This mental punishment of not being able to go on with one’s daily life can be rough. Whether or not Rodia admits it, he felt remorse for the gruesome acts that he committed. There was one time down the way were he must have thought that what he did was wrong. That initial thought entered his mind and would never come out. That is why he felt so mentally incapable because he was fighting the thoughts that what he did was morally acceptable to him self and thus he should not feel sorry. However that was not the case as the grief continuously built upon itself in his mind and that is what ultimately lead him to confess at the end of the novel. All it took was for the one simple thought of recognition that what he did was wrong for him to send himself into the mental punishment of not being able to move on.
There was one final aspect of the novel that I wished Dostoevsky would have let the reader read. While only mentioned once in the middle and a few times by his mother near the end; Rodia wrote an article about the consequences of committing a murder. Unfortunately Dostoevsky did not make this article available for his readers so we are forced to speculate as to what its content was, however if my theory is to be correct then I have a pretty good idea as to what Rodia wrote about. Rodia wrote the article while he was a student and had no thoughts about murdering the pawnbroker. He simply wrote the article with the hopes that it would get published and he could make some money. My opinion as to the contents of the article are the same as the feelings that Rodia experienced after he committed the murder. Almost everything that he experienced, he had wrote about in his article. This is coherent with my theory that pre-meditated thoughts control ones actions. Here is a man that has just written an entire article on the after effects of committing a murder. The next thing he does is commit a murder, how hard is it to believe that a man is going to feel the feelings that he wrote were going to a person in his exact position. The thoughts of what his feelings might be entered his thoughts when he began to write about it. The thoughts became stronger and stronger until he was forced to act upon them and commit the murder. So was it the article that aroused his curiosity and made him commit the murder? We will never know, but what we do know is that Rodia said that these things would happen if he committed a murder, and then he committed a murder and now one can assume that he felt the things that he wrote about, hence pre-meditated thoughts controlling ones actions.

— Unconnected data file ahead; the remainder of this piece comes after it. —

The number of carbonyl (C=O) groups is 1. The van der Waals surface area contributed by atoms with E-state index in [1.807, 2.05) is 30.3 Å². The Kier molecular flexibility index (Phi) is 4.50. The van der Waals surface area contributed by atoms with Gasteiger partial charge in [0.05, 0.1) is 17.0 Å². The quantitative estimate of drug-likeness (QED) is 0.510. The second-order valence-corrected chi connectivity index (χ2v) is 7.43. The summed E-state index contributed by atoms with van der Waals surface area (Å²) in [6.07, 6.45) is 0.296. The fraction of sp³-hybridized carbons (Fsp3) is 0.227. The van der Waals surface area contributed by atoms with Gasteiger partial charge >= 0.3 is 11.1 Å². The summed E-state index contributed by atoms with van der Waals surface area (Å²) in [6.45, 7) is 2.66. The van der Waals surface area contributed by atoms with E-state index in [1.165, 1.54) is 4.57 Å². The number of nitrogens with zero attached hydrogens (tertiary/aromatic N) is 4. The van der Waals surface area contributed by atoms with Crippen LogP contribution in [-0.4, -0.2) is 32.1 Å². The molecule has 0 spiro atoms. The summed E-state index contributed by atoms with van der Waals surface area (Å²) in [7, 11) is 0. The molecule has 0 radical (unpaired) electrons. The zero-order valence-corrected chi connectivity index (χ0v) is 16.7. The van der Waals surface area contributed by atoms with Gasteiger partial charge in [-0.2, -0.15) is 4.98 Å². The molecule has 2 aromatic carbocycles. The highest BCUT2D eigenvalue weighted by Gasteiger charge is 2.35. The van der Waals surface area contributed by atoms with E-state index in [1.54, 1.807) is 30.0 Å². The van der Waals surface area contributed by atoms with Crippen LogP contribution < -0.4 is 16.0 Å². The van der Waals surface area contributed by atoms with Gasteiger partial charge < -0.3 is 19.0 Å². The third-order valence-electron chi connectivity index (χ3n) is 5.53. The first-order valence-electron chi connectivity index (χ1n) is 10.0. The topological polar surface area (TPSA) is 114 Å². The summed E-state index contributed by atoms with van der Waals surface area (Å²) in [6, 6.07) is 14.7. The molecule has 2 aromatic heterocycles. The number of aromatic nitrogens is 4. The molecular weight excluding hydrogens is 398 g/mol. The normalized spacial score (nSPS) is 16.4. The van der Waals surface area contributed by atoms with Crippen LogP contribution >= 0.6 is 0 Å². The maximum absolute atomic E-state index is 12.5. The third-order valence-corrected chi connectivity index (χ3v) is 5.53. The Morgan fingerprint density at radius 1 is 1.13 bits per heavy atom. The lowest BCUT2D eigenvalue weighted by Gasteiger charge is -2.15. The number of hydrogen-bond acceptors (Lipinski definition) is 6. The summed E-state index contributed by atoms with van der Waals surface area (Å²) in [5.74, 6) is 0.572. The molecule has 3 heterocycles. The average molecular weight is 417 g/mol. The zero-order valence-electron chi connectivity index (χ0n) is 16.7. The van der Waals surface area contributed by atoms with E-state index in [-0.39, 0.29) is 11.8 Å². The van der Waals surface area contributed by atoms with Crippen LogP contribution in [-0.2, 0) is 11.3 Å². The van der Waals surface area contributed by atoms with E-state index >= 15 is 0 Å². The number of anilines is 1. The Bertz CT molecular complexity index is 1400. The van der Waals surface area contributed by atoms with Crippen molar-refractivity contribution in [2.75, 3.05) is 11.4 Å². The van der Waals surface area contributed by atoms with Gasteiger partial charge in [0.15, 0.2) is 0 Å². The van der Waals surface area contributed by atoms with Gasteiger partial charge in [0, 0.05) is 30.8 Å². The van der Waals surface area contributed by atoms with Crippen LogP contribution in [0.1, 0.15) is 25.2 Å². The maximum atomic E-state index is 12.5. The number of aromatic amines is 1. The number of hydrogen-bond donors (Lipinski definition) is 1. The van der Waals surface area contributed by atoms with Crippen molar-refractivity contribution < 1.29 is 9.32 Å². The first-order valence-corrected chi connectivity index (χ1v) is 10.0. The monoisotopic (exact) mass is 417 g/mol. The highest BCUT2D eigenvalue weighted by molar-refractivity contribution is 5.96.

In conclusion I would like to make my theory or in this case thesis loud and clear. I believe that as soon as a single thought is presented in the brain, it is there forever. Whether it is actively in your thoughts or stored somewhere deep in your mind, it is accessible at almost anytime. In addition, if the thought is strong enough and presented enough times, it will begin to grow on a person and the more they think about it, the stronger it gets. In Crime and Punishment, Rodia writes an article on what we would like to believe is about the after effects of a murderer. This article immediately instills what Rodia believes to be the feelings that someone should feel after having committed a murder. Now these thoughts are in his mind and can never get out. So when he commits the murder, those thoughts have been awoken and thus he feels the grief and remorse that any killer should feel. Overall I believe that pre-meditated thoughts can control ones actions to the point of full consumption and inability to move away from the thought.
Dostoyevsky, Fyodor. Crime and punishment. New York: Modern Library, 1950. Print.